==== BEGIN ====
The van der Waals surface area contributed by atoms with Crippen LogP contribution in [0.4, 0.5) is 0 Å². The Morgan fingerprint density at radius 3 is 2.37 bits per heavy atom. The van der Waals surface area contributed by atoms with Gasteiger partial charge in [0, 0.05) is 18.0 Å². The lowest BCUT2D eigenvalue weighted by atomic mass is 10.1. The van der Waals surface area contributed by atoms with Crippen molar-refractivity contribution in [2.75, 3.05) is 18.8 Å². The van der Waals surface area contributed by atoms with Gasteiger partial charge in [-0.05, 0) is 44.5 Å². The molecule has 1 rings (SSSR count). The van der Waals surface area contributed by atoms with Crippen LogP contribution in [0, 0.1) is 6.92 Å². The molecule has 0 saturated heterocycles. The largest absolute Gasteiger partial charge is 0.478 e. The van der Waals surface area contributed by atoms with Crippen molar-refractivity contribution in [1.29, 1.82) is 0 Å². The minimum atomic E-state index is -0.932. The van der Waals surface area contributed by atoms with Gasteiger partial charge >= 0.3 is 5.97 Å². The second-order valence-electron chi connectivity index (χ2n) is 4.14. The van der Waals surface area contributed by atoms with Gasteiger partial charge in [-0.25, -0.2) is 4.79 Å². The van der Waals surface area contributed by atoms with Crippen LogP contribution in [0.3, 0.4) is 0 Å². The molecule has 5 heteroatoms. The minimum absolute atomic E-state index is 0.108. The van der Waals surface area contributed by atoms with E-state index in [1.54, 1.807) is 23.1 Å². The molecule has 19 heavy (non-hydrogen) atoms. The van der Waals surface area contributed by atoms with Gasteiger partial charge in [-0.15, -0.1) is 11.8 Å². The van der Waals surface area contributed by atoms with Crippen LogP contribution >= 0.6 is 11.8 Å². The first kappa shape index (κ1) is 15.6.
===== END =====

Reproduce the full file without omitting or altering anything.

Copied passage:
The van der Waals surface area contributed by atoms with Crippen LogP contribution in [0.4, 0.5) is 0 Å². The Morgan fingerprint density at radius 3 is 2.37 bits per heavy atom. The van der Waals surface area contributed by atoms with Gasteiger partial charge in [0, 0.05) is 18.0 Å². The lowest BCUT2D eigenvalue weighted by atomic mass is 10.1. The van der Waals surface area contributed by atoms with Crippen molar-refractivity contribution in [2.75, 3.05) is 18.8 Å². The van der Waals surface area contributed by atoms with Gasteiger partial charge in [-0.05, 0) is 44.5 Å². The molecule has 1 rings (SSSR count). The van der Waals surface area contributed by atoms with Crippen LogP contribution in [0, 0.1) is 6.92 Å². The molecule has 0 saturated heterocycles. The largest absolute Gasteiger partial charge is 0.478 e. The van der Waals surface area contributed by atoms with Crippen molar-refractivity contribution in [1.29, 1.82) is 0 Å². The minimum atomic E-state index is -0.932. The van der Waals surface area contributed by atoms with Gasteiger partial charge >= 0.3 is 5.97 Å². The second-order valence-electron chi connectivity index (χ2n) is 4.14. The van der Waals surface area contributed by atoms with Gasteiger partial charge in [-0.25, -0.2) is 4.79 Å². The van der Waals surface area contributed by atoms with Crippen LogP contribution in [0.3, 0.4) is 0 Å². The molecule has 5 heteroatoms. The minimum absolute atomic E-state index is 0.108. The van der Waals surface area contributed by atoms with E-state index in [1.54, 1.807) is 23.1 Å². The molecule has 19 heavy (non-hydrogen) atoms. The van der Waals surface area contributed by atoms with Gasteiger partial charge in [-0.15, -0.1) is 11.8 Å². The van der Waals surface area contributed by atoms with Crippen LogP contribution >= 0.6 is 11.8 Å². The first kappa shape index (κ1) is 15.6.